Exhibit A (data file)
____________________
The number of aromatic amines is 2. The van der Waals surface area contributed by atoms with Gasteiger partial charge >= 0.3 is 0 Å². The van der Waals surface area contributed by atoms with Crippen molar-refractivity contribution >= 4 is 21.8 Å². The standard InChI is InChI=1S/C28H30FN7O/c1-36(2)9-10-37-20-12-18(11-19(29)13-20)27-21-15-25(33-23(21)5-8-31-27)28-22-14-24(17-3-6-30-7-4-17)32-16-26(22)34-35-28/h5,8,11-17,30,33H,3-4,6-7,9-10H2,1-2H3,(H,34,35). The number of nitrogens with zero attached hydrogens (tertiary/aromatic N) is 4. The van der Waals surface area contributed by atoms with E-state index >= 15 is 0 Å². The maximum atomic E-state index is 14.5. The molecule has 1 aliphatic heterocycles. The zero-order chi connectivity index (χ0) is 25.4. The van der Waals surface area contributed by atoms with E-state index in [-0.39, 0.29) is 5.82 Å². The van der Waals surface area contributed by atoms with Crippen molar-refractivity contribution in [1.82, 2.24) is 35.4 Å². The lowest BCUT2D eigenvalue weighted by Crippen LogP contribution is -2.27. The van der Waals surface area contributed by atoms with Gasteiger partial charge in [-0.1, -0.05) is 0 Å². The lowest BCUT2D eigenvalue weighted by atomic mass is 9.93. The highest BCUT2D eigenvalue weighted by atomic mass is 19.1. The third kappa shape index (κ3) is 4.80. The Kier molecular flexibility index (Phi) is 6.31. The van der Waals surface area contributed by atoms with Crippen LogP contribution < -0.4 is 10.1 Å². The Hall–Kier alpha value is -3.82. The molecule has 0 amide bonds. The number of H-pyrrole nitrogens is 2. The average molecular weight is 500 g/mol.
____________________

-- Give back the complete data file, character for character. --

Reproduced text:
The number of aromatic amines is 2. The van der Waals surface area contributed by atoms with Gasteiger partial charge >= 0.3 is 0 Å². The van der Waals surface area contributed by atoms with Crippen molar-refractivity contribution >= 4 is 21.8 Å². The standard InChI is InChI=1S/C28H30FN7O/c1-36(2)9-10-37-20-12-18(11-19(29)13-20)27-21-15-25(33-23(21)5-8-31-27)28-22-14-24(17-3-6-30-7-4-17)32-16-26(22)34-35-28/h5,8,11-17,30,33H,3-4,6-7,9-10H2,1-2H3,(H,34,35). The number of nitrogens with zero attached hydrogens (tertiary/aromatic N) is 4. The van der Waals surface area contributed by atoms with E-state index >= 15 is 0 Å². The maximum atomic E-state index is 14.5. The molecule has 1 aliphatic heterocycles. The zero-order chi connectivity index (χ0) is 25.4. The van der Waals surface area contributed by atoms with E-state index in [-0.39, 0.29) is 5.82 Å². The van der Waals surface area contributed by atoms with Crippen molar-refractivity contribution in [1.82, 2.24) is 35.4 Å². The lowest BCUT2D eigenvalue weighted by Crippen LogP contribution is -2.27. The van der Waals surface area contributed by atoms with Gasteiger partial charge in [-0.1, -0.05) is 0 Å². The lowest BCUT2D eigenvalue weighted by atomic mass is 9.93. The highest BCUT2D eigenvalue weighted by atomic mass is 19.1. The third kappa shape index (κ3) is 4.80. The Kier molecular flexibility index (Phi) is 6.31. The van der Waals surface area contributed by atoms with Crippen LogP contribution < -0.4 is 10.1 Å². The Hall–Kier alpha value is -3.82. The molecule has 0 amide bonds. The number of H-pyrrole nitrogens is 2. The average molecular weight is 500 g/mol.